By Theresa Witham
Associations have had a crash course in crisis management during the past few months as we quickly learned how to respond to COVID-19.
“Even if you didn’t have a plan for this exact scenario, if you already had a [crisis communication] plan in place it helped you respond,” said Ami Neiberger-Miller, APR, MA, founder of SteppingStone, LLC, during an Association Media & Publishing webinar last week.
Neiberger-Miller was reprising her popular 2019 AM&P Annual Meeting breakout session about responding to a public relations crisis, updated for the current situation.
A crisis is anything that can damage the reputation of your association—anything that can cause a loss of trust, and any risk to the health, lives and safety of your staff, members, clients and other stakeholders. COVID-19 has potential to damage on all three fronts.
“For a lot of people, thinking on your feet was really important after March. It still is,” she said. “The people who did well, who moved quickly, had done well around fast decision making. They had clear decision streams and were able to put out information quickly.”
As the crisis continues, “being honest and authentic still counts a lot,” she said.
Also, empathy wins in your communication, especially when having to deliver bad news to people. Do you have to cancel a popular meeting or event? “People notice when you acknowledge those losses” and disappointments in your communications, Neiberger-Miller said.
What if you made a quick decision but it was the wrong decision? Perhaps your first response didn’t resonate with members or the situation has already changed. “I think you just explain what happened,” she said. “Most people are reasonable.”
Also, you can walk it back and say something along the lines of: “We made the best decision we had with the information we had at that time. Now the situation has changed, and we’ve decided we need to take a different approach.”
What should associations be doing now? Build up your social media and email lists, she suggested. Your members are looking for information from you and at the same time many are overwhelmed by the news and will welcome the distraction.
“People will remember it,” if you are doing things to help them get through, she said.
Finally, be gentle and patient with yourself. “I’ve worked in a lot of different crises and I’ve never worked in one quite like this,” she acknowledged.
“That is something we don’t always talk about with crisis. Many are working long hours, juggling a lot to stress …. Plan check-ins with your key people. See what you can do to help give them breaks and relief.”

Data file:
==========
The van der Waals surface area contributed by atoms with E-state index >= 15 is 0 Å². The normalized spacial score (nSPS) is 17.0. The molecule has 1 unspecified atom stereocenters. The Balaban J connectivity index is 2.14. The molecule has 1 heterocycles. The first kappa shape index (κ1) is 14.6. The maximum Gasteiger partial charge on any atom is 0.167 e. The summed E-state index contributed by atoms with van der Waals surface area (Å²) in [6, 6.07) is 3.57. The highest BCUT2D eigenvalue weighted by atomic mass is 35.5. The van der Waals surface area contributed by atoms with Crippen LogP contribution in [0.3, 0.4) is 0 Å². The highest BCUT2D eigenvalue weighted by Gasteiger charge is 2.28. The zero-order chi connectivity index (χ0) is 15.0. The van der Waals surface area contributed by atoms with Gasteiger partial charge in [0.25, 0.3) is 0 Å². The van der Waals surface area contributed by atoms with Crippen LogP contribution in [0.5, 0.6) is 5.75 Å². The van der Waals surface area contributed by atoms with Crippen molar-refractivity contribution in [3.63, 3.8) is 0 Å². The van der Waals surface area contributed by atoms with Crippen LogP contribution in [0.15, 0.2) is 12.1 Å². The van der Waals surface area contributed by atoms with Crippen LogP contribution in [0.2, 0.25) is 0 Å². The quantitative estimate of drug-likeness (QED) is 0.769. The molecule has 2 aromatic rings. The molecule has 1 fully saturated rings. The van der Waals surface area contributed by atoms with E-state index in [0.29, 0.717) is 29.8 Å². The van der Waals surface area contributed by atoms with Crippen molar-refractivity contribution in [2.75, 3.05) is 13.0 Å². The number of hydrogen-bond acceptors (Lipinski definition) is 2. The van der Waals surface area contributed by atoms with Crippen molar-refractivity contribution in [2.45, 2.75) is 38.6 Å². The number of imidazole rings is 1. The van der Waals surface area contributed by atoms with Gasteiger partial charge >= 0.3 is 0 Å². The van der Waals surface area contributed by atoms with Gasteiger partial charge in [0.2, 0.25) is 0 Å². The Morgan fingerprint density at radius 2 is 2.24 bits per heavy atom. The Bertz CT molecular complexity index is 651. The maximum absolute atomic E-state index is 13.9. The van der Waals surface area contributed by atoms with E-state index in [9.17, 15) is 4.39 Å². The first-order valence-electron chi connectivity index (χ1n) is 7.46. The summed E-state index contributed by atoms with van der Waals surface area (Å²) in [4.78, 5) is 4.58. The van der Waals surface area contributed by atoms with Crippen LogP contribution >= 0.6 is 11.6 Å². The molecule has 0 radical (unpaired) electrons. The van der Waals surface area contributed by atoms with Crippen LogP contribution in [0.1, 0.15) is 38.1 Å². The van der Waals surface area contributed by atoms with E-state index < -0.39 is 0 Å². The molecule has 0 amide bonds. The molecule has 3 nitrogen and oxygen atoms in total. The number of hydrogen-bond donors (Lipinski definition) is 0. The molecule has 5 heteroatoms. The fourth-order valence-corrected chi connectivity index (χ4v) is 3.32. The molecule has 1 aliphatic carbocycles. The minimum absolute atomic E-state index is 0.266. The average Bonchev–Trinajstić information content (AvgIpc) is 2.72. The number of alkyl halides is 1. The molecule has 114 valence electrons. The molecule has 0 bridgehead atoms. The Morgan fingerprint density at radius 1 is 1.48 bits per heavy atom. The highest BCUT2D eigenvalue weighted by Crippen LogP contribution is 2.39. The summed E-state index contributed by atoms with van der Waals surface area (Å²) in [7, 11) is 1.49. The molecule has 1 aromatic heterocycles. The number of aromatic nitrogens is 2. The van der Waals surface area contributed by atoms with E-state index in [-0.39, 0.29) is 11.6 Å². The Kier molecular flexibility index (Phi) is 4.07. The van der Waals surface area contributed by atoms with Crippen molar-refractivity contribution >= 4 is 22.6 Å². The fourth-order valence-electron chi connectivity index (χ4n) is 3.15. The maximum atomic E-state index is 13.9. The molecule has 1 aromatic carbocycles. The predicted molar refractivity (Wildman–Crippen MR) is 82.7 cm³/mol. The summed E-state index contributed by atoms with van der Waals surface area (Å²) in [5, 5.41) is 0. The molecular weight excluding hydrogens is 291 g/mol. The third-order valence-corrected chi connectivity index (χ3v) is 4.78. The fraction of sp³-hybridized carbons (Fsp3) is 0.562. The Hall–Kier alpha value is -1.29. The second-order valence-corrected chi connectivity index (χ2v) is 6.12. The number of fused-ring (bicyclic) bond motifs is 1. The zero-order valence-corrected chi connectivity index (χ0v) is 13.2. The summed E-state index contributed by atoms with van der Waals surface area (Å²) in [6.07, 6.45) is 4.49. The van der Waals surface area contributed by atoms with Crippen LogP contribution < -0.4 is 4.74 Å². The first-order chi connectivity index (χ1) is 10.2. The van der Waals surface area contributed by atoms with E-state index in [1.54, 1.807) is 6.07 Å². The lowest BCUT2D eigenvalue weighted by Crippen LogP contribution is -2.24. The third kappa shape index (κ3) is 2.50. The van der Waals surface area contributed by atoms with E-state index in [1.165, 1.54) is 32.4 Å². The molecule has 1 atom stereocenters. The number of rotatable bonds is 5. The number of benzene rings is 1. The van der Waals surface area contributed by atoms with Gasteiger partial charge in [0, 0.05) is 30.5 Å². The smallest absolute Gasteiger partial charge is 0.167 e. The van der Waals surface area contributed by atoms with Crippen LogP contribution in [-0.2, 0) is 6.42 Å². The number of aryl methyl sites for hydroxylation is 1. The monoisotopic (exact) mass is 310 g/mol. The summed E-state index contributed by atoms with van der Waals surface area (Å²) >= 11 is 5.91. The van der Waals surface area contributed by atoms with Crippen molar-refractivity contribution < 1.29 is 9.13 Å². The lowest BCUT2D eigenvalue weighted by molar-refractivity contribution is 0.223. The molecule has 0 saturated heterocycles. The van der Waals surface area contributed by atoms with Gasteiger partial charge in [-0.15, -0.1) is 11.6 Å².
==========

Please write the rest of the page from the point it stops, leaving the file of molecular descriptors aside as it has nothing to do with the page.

Anticipate PR Problems
COVID-19 has shown us that we need a plan for potential problems before they become reality. Neiberger-Miller offers the following tips for prepping for disaster:
· Look for vulnerabilities.
· Make a list of anything that could go wrong.
· If your association has property, have a plan for different kinds of crises involving the building, such as a fire, natural disaster, gas leak or active shooter.
· If your association has events, have a plan for a crisis. Use the same list as above and add others such as an attendee health emergency, speaker cancellation, speaker controversy and, of course, pandemic. Also consider protestors or rogue members who are unhappy with an association decision.
· Remember to include people behaving badly in your planning. What would your association do if your event has a Me Too crisis involving a speaker, member or employee?
Build Your Toolkit
Now is a good time to put together your crisis communication toolkit. Having a folder—both physical and virtual—with the following information will help you get through the next crisis.
· Access codes and passwords for your website press area, homepage and members-only section (plus the training or a cheat sheet on how to do the updates yourself).
· Access to your association’s social media accounts. “This is no time for single manager accounts,” Neiberger-Miller explained.
· Templates for press releases and statements built out for various scenarios
· Contact list for staff. Do you have everybody’s home and cell phone numbers? “When people were scrambling to shut down their offices, I think a lot of people got a big wakeup call about how ... siloed information really is,” she said.
· Access to staff vacation schedule so you’ll know who is in and out of town
· Access to your media lists and media distribution system
Don’t start from scratch! Neiberger-Miller shared three examples of association crisis communication toolkits:
· American Camp Association
· National Mining Association
· Produce Marketing Association
“You never know what your next crisis will be but if you have some of those pieces in place, it will be easier for you,” Neiberger-Miller said.
Theresa Witham is the managing editor/publisher at CUES and oversees the association’s monthly CU Management magazine and its online content hub at cumanagement.com. Contact her at firstname.lastname@example.org.